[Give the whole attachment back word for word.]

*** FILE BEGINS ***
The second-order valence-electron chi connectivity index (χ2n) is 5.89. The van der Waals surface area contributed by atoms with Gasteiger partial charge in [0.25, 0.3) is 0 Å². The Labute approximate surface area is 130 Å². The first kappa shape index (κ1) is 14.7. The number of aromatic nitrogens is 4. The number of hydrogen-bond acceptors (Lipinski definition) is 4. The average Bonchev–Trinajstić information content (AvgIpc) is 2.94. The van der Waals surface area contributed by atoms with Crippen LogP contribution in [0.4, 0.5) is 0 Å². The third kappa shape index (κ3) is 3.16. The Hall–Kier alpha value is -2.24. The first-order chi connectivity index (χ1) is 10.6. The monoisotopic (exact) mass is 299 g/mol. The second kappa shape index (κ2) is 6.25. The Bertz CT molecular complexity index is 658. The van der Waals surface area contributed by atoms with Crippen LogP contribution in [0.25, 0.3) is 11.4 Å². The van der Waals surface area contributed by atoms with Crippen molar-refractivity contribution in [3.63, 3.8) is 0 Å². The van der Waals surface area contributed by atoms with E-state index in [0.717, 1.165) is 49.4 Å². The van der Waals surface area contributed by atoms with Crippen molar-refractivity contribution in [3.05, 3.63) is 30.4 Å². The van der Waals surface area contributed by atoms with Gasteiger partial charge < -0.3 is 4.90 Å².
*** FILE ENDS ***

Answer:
The second-order valence-electron chi connectivity index (χ2n) is 5.89. The van der Waals surface area contributed by atoms with Gasteiger partial charge in [0.25, 0.3) is 0 Å². The Labute approximate surface area is 130 Å². The first kappa shape index (κ1) is 14.7. The number of aromatic nitrogens is 4. The number of hydrogen-bond acceptors (Lipinski definition) is 4. The average Bonchev–Trinajstić information content (AvgIpc) is 2.94. The van der Waals surface area contributed by atoms with Crippen LogP contribution in [0.4, 0.5) is 0 Å². The third kappa shape index (κ3) is 3.16. The Hall–Kier alpha value is -2.24. The first-order chi connectivity index (χ1) is 10.6. The monoisotopic (exact) mass is 299 g/mol. The second kappa shape index (κ2) is 6.25. The Bertz CT molecular complexity index is 658. The van der Waals surface area contributed by atoms with Crippen LogP contribution in [0.25, 0.3) is 11.4 Å². The van der Waals surface area contributed by atoms with Crippen molar-refractivity contribution in [3.63, 3.8) is 0 Å². The van der Waals surface area contributed by atoms with E-state index in [0.717, 1.165) is 49.4 Å². The van der Waals surface area contributed by atoms with Crippen molar-refractivity contribution in [3.05, 3.63) is 30.4 Å². The van der Waals surface area contributed by atoms with Gasteiger partial charge < -0.3 is 4.90 Å².